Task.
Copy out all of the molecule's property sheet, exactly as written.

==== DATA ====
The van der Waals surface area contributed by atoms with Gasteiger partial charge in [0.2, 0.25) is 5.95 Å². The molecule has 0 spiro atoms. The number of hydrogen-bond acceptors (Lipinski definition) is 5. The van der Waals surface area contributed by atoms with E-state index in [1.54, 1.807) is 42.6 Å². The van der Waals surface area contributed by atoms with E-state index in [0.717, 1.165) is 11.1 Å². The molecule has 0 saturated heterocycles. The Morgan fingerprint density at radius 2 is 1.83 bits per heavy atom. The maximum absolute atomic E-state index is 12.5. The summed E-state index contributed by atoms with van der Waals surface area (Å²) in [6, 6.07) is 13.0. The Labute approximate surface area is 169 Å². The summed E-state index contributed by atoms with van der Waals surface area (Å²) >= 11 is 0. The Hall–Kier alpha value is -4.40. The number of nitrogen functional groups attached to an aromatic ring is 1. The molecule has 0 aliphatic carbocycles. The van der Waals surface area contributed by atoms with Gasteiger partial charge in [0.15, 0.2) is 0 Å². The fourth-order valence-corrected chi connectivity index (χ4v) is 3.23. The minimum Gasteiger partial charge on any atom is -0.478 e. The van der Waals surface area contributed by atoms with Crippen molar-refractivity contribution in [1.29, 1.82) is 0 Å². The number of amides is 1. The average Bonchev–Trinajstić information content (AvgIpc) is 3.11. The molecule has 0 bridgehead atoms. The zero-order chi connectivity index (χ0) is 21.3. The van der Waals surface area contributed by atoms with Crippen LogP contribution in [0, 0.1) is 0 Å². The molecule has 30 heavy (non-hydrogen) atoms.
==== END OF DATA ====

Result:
The van der Waals surface area contributed by atoms with Gasteiger partial charge in [0.2, 0.25) is 5.95 Å². The molecule has 0 spiro atoms. The number of hydrogen-bond acceptors (Lipinski definition) is 5. The van der Waals surface area contributed by atoms with E-state index in [1.54, 1.807) is 42.6 Å². The van der Waals surface area contributed by atoms with E-state index in [0.717, 1.165) is 11.1 Å². The molecule has 0 saturated heterocycles. The Morgan fingerprint density at radius 2 is 1.83 bits per heavy atom. The maximum absolute atomic E-state index is 12.5. The summed E-state index contributed by atoms with van der Waals surface area (Å²) in [6, 6.07) is 13.0. The Labute approximate surface area is 169 Å². The summed E-state index contributed by atoms with van der Waals surface area (Å²) >= 11 is 0. The Hall–Kier alpha value is -4.40. The number of nitrogen functional groups attached to an aromatic ring is 1. The molecule has 0 aliphatic carbocycles. The van der Waals surface area contributed by atoms with Gasteiger partial charge in [0.15, 0.2) is 0 Å². The fourth-order valence-corrected chi connectivity index (χ4v) is 3.23. The minimum Gasteiger partial charge on any atom is -0.478 e. The van der Waals surface area contributed by atoms with Crippen molar-refractivity contribution in [1.29, 1.82) is 0 Å². The number of amides is 1. The average Bonchev–Trinajstić information content (AvgIpc) is 3.11. The molecule has 0 bridgehead atoms. The zero-order chi connectivity index (χ0) is 21.3. The van der Waals surface area contributed by atoms with Crippen LogP contribution in [0, 0.1) is 0 Å². The molecule has 30 heavy (non-hydrogen) atoms.